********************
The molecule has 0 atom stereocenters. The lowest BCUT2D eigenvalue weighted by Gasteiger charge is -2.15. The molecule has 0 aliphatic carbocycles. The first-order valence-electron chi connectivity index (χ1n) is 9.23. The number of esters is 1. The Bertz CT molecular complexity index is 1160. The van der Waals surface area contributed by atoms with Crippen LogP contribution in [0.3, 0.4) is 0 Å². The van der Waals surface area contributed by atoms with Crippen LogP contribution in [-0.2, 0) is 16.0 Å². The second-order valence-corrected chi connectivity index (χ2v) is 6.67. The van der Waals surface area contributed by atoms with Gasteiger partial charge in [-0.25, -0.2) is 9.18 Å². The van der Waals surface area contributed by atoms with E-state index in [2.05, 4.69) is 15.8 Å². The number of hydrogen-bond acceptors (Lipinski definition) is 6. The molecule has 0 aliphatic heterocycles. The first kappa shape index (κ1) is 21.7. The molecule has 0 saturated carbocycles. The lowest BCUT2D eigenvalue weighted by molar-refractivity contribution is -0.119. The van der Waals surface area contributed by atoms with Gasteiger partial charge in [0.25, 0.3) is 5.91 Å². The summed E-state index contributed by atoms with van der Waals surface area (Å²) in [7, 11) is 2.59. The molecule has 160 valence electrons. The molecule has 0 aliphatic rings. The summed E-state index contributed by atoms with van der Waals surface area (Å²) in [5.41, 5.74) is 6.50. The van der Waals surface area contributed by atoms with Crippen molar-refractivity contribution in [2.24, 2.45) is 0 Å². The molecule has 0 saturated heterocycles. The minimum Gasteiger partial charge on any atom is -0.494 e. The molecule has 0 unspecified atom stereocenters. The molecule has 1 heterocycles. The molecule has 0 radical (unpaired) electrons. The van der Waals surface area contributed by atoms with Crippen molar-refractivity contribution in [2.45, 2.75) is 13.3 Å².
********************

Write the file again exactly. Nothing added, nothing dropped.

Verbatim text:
The molecule has 0 atom stereocenters. The lowest BCUT2D eigenvalue weighted by Gasteiger charge is -2.15. The molecule has 0 aliphatic carbocycles. The first-order valence-electron chi connectivity index (χ1n) is 9.23. The number of esters is 1. The Bertz CT molecular complexity index is 1160. The van der Waals surface area contributed by atoms with Crippen LogP contribution in [0.3, 0.4) is 0 Å². The van der Waals surface area contributed by atoms with Crippen LogP contribution in [-0.2, 0) is 16.0 Å². The second-order valence-corrected chi connectivity index (χ2v) is 6.67. The van der Waals surface area contributed by atoms with Gasteiger partial charge in [-0.25, -0.2) is 9.18 Å². The van der Waals surface area contributed by atoms with E-state index in [2.05, 4.69) is 15.8 Å². The number of hydrogen-bond acceptors (Lipinski definition) is 6. The molecule has 0 aliphatic heterocycles. The first kappa shape index (κ1) is 21.7. The molecule has 0 saturated carbocycles. The lowest BCUT2D eigenvalue weighted by molar-refractivity contribution is -0.119. The van der Waals surface area contributed by atoms with Gasteiger partial charge in [0.25, 0.3) is 5.91 Å². The summed E-state index contributed by atoms with van der Waals surface area (Å²) in [7, 11) is 2.59. The molecule has 160 valence electrons. The molecule has 0 aliphatic rings. The summed E-state index contributed by atoms with van der Waals surface area (Å²) in [5.41, 5.74) is 6.50. The van der Waals surface area contributed by atoms with Crippen molar-refractivity contribution in [2.24, 2.45) is 0 Å². The molecule has 0 saturated heterocycles. The minimum Gasteiger partial charge on any atom is -0.494 e. The molecule has 0 unspecified atom stereocenters. The molecule has 1 heterocycles. The molecule has 0 radical (unpaired) electrons. The van der Waals surface area contributed by atoms with Crippen molar-refractivity contribution in [2.45, 2.75) is 13.3 Å².